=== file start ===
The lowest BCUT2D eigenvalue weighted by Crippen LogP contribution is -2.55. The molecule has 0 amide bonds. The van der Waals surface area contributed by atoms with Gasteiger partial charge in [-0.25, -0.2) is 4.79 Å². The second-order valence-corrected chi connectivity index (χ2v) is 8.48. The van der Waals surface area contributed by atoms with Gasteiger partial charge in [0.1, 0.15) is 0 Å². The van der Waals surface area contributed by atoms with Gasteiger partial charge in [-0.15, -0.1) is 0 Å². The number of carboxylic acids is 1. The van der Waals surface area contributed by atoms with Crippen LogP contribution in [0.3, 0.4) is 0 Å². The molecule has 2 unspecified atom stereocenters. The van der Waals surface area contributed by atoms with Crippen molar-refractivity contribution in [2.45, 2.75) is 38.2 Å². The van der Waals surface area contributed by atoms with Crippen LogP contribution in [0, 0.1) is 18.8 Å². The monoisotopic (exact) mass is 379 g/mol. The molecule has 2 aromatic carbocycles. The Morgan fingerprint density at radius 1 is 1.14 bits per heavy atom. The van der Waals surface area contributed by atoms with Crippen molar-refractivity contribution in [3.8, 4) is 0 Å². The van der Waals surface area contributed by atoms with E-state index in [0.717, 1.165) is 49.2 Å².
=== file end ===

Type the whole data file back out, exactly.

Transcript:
The lowest BCUT2D eigenvalue weighted by Crippen LogP contribution is -2.55. The molecule has 0 amide bonds. The van der Waals surface area contributed by atoms with Gasteiger partial charge in [-0.25, -0.2) is 4.79 Å². The second-order valence-corrected chi connectivity index (χ2v) is 8.48. The van der Waals surface area contributed by atoms with Gasteiger partial charge in [0.1, 0.15) is 0 Å². The van der Waals surface area contributed by atoms with Gasteiger partial charge in [-0.15, -0.1) is 0 Å². The number of carboxylic acids is 1. The van der Waals surface area contributed by atoms with Crippen LogP contribution in [0.3, 0.4) is 0 Å². The molecule has 2 unspecified atom stereocenters. The van der Waals surface area contributed by atoms with Crippen molar-refractivity contribution in [2.45, 2.75) is 38.2 Å². The van der Waals surface area contributed by atoms with Crippen LogP contribution in [0, 0.1) is 18.8 Å². The monoisotopic (exact) mass is 379 g/mol. The molecule has 2 aromatic carbocycles. The Morgan fingerprint density at radius 1 is 1.14 bits per heavy atom. The van der Waals surface area contributed by atoms with Crippen molar-refractivity contribution in [3.8, 4) is 0 Å². The van der Waals surface area contributed by atoms with E-state index in [0.717, 1.165) is 49.2 Å².